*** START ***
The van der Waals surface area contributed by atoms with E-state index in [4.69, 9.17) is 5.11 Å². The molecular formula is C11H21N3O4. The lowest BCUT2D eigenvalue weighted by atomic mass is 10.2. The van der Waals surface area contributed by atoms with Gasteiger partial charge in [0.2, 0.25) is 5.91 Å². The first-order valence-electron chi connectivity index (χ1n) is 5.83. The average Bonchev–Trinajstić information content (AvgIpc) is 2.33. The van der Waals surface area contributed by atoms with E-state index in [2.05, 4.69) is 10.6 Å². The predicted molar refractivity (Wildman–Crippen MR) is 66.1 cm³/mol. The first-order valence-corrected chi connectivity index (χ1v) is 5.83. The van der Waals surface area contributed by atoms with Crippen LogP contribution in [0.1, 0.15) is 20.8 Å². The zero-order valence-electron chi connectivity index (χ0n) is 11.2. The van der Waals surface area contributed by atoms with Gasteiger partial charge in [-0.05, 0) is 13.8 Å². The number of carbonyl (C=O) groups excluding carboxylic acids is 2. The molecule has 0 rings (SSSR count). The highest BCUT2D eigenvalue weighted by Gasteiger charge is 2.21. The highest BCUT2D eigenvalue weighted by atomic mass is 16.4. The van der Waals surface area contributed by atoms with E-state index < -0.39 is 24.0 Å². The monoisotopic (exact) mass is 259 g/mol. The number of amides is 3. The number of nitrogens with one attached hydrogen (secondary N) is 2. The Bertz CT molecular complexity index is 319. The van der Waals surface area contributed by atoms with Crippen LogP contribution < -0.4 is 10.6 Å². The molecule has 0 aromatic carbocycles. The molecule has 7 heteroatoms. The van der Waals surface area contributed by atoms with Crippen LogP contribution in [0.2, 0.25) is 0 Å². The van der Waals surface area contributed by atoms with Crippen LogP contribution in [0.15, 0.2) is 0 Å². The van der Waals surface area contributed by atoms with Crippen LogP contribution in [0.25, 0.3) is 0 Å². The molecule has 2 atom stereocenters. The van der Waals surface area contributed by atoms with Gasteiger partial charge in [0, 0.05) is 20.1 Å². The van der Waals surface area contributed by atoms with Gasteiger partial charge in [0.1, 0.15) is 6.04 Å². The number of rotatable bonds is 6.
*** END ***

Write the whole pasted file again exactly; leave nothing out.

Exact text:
The van der Waals surface area contributed by atoms with E-state index in [4.69, 9.17) is 5.11 Å². The molecular formula is C11H21N3O4. The lowest BCUT2D eigenvalue weighted by atomic mass is 10.2. The van der Waals surface area contributed by atoms with Gasteiger partial charge in [0.2, 0.25) is 5.91 Å². The first-order valence-electron chi connectivity index (χ1n) is 5.83. The average Bonchev–Trinajstić information content (AvgIpc) is 2.33. The van der Waals surface area contributed by atoms with E-state index in [2.05, 4.69) is 10.6 Å². The predicted molar refractivity (Wildman–Crippen MR) is 66.1 cm³/mol. The first-order valence-corrected chi connectivity index (χ1v) is 5.83. The van der Waals surface area contributed by atoms with Crippen LogP contribution in [0.1, 0.15) is 20.8 Å². The zero-order valence-electron chi connectivity index (χ0n) is 11.2. The van der Waals surface area contributed by atoms with Gasteiger partial charge in [-0.05, 0) is 13.8 Å². The number of carbonyl (C=O) groups excluding carboxylic acids is 2. The molecule has 0 rings (SSSR count). The highest BCUT2D eigenvalue weighted by Gasteiger charge is 2.21. The highest BCUT2D eigenvalue weighted by atomic mass is 16.4. The van der Waals surface area contributed by atoms with E-state index < -0.39 is 24.0 Å². The monoisotopic (exact) mass is 259 g/mol. The number of amides is 3. The number of nitrogens with one attached hydrogen (secondary N) is 2. The Bertz CT molecular complexity index is 319. The van der Waals surface area contributed by atoms with Crippen LogP contribution < -0.4 is 10.6 Å². The molecule has 0 aromatic carbocycles. The molecule has 7 heteroatoms. The van der Waals surface area contributed by atoms with Crippen LogP contribution in [0.2, 0.25) is 0 Å². The van der Waals surface area contributed by atoms with Crippen LogP contribution in [0.15, 0.2) is 0 Å². The van der Waals surface area contributed by atoms with Crippen LogP contribution in [0.25, 0.3) is 0 Å². The molecule has 2 atom stereocenters. The van der Waals surface area contributed by atoms with Gasteiger partial charge in [0, 0.05) is 20.1 Å². The van der Waals surface area contributed by atoms with Gasteiger partial charge in [0.1, 0.15) is 6.04 Å². The number of rotatable bonds is 6.